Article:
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Question:

From Georgia, USA:

I have an 8 year old daughter that was diagnosed with Type 1 about 6 months ago. She is on 3 shots per day. For the most part she does really well. But sometimes, the shots hurt worse than other times. We are using the smallest needle available. Is there something that can be applied to the skin to numb the area before taking the shot? Any other suggestions?

Answer:

There are a number of reasons shots may be painful:

  1. The insulin is too cold. Don't give insulin straight out of the refrigerator. Room temperature is best. Once you open an insulin vial, you can keep it a room temperature for four to six weeks without any problems. Don't let it get hot, leave it in the car, or out on a sunny window ledge. Regardless of how much insulin is left in the vial, don't use it past six weeks as it will lose its potency.
  2. You hit a nerve. It's hard to get around this, but stay away from areas that have hurt in the past. Make sure you do rotate sites to avoid poor absorption from overused sites.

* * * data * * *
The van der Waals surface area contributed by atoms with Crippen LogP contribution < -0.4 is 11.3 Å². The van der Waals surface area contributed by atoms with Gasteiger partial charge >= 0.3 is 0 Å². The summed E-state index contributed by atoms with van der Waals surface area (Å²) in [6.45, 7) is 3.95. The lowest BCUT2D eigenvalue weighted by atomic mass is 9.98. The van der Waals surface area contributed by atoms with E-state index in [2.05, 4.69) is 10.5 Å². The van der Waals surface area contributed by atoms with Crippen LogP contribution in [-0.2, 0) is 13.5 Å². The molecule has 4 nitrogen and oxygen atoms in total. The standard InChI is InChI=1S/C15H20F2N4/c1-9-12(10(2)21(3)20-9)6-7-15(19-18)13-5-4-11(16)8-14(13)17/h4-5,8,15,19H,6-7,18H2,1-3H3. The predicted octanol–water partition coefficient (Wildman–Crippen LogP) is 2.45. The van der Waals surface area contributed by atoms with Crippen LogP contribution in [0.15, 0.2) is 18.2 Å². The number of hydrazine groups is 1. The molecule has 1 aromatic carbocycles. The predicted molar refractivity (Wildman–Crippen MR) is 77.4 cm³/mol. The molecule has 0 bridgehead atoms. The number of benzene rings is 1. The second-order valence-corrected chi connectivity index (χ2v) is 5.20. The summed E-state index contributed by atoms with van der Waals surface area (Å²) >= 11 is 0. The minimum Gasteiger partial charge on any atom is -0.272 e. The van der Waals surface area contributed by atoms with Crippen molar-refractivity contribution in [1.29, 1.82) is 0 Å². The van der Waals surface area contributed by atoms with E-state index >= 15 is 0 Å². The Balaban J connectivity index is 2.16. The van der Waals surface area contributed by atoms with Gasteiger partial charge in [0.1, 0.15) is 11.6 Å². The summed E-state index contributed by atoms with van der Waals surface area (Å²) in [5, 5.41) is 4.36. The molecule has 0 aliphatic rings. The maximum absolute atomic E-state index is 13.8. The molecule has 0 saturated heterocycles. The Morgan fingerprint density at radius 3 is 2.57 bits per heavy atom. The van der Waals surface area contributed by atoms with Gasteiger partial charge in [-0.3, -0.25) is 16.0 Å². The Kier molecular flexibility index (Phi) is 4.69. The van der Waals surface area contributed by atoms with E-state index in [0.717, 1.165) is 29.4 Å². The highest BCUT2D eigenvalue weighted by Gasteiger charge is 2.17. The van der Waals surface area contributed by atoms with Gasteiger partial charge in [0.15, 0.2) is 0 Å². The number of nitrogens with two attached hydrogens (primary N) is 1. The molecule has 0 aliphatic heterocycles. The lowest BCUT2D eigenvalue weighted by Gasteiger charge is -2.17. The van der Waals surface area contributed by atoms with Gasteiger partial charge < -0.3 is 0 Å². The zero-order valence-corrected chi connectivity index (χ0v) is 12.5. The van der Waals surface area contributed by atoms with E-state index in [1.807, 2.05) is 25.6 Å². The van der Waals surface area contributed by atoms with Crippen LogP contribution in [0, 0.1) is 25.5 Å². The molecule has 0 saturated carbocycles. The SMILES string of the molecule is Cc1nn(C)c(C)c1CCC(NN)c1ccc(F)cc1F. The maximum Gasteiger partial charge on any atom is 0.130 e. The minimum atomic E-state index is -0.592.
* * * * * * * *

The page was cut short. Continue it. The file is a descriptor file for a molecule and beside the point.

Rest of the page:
3. Some injection sites hurt less, like the thigh or buttocks.
  4. You could get "EMLA" lidocaine cream to numb the site, but it gets expensive and takes about 30 minutes to take effect.
  5. Use a new syringe every time. There are some new ultrafine needles and short needles on the market.

HVS

DTQ-19990413084910
Original posting 5 Jul 1999
Posted to Blood Tests and Insulin Injections

  
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Last Updated: Tuesday April 06, 2010 15:09:06
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